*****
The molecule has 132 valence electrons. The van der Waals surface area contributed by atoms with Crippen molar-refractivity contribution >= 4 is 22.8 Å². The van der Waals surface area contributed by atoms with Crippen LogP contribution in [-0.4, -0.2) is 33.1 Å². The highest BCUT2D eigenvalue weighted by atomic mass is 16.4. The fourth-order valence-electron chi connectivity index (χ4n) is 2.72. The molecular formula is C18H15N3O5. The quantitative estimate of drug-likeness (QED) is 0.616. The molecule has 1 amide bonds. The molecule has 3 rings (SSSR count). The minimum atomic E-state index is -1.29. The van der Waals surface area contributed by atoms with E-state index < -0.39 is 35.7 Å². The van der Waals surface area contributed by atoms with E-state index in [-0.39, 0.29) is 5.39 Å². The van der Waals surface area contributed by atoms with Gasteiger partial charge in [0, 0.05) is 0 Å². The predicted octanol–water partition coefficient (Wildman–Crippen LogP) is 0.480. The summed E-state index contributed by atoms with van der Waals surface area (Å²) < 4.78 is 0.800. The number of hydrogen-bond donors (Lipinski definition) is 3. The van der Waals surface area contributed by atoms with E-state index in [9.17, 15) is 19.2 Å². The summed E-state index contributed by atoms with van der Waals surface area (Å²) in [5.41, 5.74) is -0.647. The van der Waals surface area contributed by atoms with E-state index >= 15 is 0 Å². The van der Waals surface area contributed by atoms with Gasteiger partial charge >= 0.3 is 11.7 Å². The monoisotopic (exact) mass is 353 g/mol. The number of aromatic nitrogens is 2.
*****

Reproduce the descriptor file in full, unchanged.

The molecule has 132 valence electrons. The van der Waals surface area contributed by atoms with Crippen molar-refractivity contribution >= 4 is 22.8 Å². The van der Waals surface area contributed by atoms with Crippen LogP contribution in [-0.4, -0.2) is 33.1 Å². The highest BCUT2D eigenvalue weighted by atomic mass is 16.4. The fourth-order valence-electron chi connectivity index (χ4n) is 2.72. The molecular formula is C18H15N3O5. The quantitative estimate of drug-likeness (QED) is 0.616. The molecule has 1 amide bonds. The molecule has 3 rings (SSSR count). The minimum atomic E-state index is -1.29. The van der Waals surface area contributed by atoms with E-state index < -0.39 is 35.7 Å². The van der Waals surface area contributed by atoms with E-state index in [-0.39, 0.29) is 5.39 Å². The van der Waals surface area contributed by atoms with Gasteiger partial charge in [0, 0.05) is 0 Å². The predicted octanol–water partition coefficient (Wildman–Crippen LogP) is 0.480. The summed E-state index contributed by atoms with van der Waals surface area (Å²) < 4.78 is 0.800. The number of hydrogen-bond donors (Lipinski definition) is 3. The van der Waals surface area contributed by atoms with E-state index in [9.17, 15) is 19.2 Å². The summed E-state index contributed by atoms with van der Waals surface area (Å²) in [5.41, 5.74) is -0.647. The van der Waals surface area contributed by atoms with E-state index >= 15 is 0 Å². The van der Waals surface area contributed by atoms with Gasteiger partial charge >= 0.3 is 11.7 Å². The monoisotopic (exact) mass is 353 g/mol. The number of aromatic nitrogens is 2.